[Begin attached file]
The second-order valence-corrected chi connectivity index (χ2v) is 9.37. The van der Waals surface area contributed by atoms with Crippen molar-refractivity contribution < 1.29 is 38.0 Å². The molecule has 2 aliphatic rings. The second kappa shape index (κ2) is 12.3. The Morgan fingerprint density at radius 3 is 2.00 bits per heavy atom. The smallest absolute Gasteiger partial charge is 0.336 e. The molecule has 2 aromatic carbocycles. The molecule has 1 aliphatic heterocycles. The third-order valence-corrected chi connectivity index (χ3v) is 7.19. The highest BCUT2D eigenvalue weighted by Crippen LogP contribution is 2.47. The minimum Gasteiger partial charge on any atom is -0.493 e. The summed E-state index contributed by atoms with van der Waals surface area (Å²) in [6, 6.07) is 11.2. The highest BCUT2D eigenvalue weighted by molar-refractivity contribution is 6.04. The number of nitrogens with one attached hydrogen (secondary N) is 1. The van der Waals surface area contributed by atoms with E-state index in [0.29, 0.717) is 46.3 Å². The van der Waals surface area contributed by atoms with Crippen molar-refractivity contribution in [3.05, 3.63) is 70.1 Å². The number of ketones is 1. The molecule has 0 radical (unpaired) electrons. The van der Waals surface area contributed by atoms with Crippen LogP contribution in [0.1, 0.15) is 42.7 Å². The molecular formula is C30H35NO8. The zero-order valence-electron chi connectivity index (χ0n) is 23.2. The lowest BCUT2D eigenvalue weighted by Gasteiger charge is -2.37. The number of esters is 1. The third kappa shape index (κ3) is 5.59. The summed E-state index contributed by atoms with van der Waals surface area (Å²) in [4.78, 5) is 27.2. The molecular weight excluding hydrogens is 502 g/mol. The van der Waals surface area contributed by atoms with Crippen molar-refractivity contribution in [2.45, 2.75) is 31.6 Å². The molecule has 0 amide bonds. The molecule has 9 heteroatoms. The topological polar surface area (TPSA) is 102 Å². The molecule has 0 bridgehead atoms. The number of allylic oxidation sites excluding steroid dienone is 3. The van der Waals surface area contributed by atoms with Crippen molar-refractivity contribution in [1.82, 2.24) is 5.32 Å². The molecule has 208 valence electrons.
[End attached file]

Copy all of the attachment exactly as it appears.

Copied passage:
The second-order valence-corrected chi connectivity index (χ2v) is 9.37. The van der Waals surface area contributed by atoms with Crippen molar-refractivity contribution < 1.29 is 38.0 Å². The molecule has 2 aliphatic rings. The second kappa shape index (κ2) is 12.3. The Morgan fingerprint density at radius 3 is 2.00 bits per heavy atom. The smallest absolute Gasteiger partial charge is 0.336 e. The molecule has 2 aromatic carbocycles. The molecule has 1 aliphatic heterocycles. The third-order valence-corrected chi connectivity index (χ3v) is 7.19. The highest BCUT2D eigenvalue weighted by Crippen LogP contribution is 2.47. The minimum Gasteiger partial charge on any atom is -0.493 e. The summed E-state index contributed by atoms with van der Waals surface area (Å²) in [6, 6.07) is 11.2. The highest BCUT2D eigenvalue weighted by molar-refractivity contribution is 6.04. The number of nitrogens with one attached hydrogen (secondary N) is 1. The van der Waals surface area contributed by atoms with E-state index in [0.29, 0.717) is 46.3 Å². The van der Waals surface area contributed by atoms with Crippen molar-refractivity contribution in [3.05, 3.63) is 70.1 Å². The number of ketones is 1. The molecule has 0 radical (unpaired) electrons. The van der Waals surface area contributed by atoms with Crippen LogP contribution in [0.1, 0.15) is 42.7 Å². The molecular formula is C30H35NO8. The zero-order valence-electron chi connectivity index (χ0n) is 23.2. The lowest BCUT2D eigenvalue weighted by Gasteiger charge is -2.37. The number of esters is 1. The third kappa shape index (κ3) is 5.59. The summed E-state index contributed by atoms with van der Waals surface area (Å²) in [4.78, 5) is 27.2. The molecular weight excluding hydrogens is 502 g/mol. The van der Waals surface area contributed by atoms with Crippen molar-refractivity contribution in [2.45, 2.75) is 31.6 Å². The molecule has 0 amide bonds. The molecule has 9 heteroatoms. The topological polar surface area (TPSA) is 102 Å². The molecule has 0 bridgehead atoms. The number of allylic oxidation sites excluding steroid dienone is 3. The van der Waals surface area contributed by atoms with Crippen molar-refractivity contribution in [1.82, 2.24) is 5.32 Å². The molecule has 208 valence electrons.